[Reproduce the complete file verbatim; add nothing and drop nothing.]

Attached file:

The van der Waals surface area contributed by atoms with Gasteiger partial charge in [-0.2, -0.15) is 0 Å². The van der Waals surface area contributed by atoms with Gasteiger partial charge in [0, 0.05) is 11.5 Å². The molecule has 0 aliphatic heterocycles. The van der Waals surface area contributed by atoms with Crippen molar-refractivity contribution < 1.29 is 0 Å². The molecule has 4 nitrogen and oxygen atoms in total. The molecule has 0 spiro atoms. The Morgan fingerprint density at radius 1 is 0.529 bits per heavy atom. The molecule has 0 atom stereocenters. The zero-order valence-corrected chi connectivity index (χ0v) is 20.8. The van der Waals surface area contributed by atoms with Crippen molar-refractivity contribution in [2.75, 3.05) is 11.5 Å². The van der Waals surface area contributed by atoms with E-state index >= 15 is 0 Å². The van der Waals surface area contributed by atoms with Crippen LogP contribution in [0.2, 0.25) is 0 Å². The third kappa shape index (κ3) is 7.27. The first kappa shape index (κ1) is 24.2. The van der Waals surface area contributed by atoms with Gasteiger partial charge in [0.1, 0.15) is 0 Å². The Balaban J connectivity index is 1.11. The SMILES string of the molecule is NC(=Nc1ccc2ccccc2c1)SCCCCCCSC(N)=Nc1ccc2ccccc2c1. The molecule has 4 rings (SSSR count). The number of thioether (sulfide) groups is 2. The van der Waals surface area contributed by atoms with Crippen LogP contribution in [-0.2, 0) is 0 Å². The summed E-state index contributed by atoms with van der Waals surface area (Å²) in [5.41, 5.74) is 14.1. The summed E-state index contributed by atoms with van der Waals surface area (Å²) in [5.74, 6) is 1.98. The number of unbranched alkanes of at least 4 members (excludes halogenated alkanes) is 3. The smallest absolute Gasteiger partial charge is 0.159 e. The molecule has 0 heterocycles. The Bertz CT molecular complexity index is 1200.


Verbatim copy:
The van der Waals surface area contributed by atoms with Gasteiger partial charge in [-0.2, -0.15) is 0 Å². The van der Waals surface area contributed by atoms with Gasteiger partial charge in [0, 0.05) is 11.5 Å². The molecule has 0 aliphatic heterocycles. The van der Waals surface area contributed by atoms with Crippen molar-refractivity contribution < 1.29 is 0 Å². The molecule has 4 nitrogen and oxygen atoms in total. The molecule has 0 spiro atoms. The Morgan fingerprint density at radius 1 is 0.529 bits per heavy atom. The molecule has 0 atom stereocenters. The zero-order valence-corrected chi connectivity index (χ0v) is 20.8. The van der Waals surface area contributed by atoms with Crippen molar-refractivity contribution in [2.75, 3.05) is 11.5 Å². The van der Waals surface area contributed by atoms with E-state index >= 15 is 0 Å². The van der Waals surface area contributed by atoms with Crippen LogP contribution in [0.2, 0.25) is 0 Å². The third kappa shape index (κ3) is 7.27. The first kappa shape index (κ1) is 24.2. The van der Waals surface area contributed by atoms with Gasteiger partial charge in [0.1, 0.15) is 0 Å². The Balaban J connectivity index is 1.11. The SMILES string of the molecule is NC(=Nc1ccc2ccccc2c1)SCCCCCCSC(N)=Nc1ccc2ccccc2c1. The molecule has 4 rings (SSSR count). The number of thioether (sulfide) groups is 2. The van der Waals surface area contributed by atoms with Crippen LogP contribution in [-0.2, 0) is 0 Å². The summed E-state index contributed by atoms with van der Waals surface area (Å²) in [5.41, 5.74) is 14.1. The summed E-state index contributed by atoms with van der Waals surface area (Å²) in [5.74, 6) is 1.98. The number of unbranched alkanes of at least 4 members (excludes halogenated alkanes) is 3. The smallest absolute Gasteiger partial charge is 0.159 e. The molecule has 0 heterocycles. The Bertz CT molecular complexity index is 1200.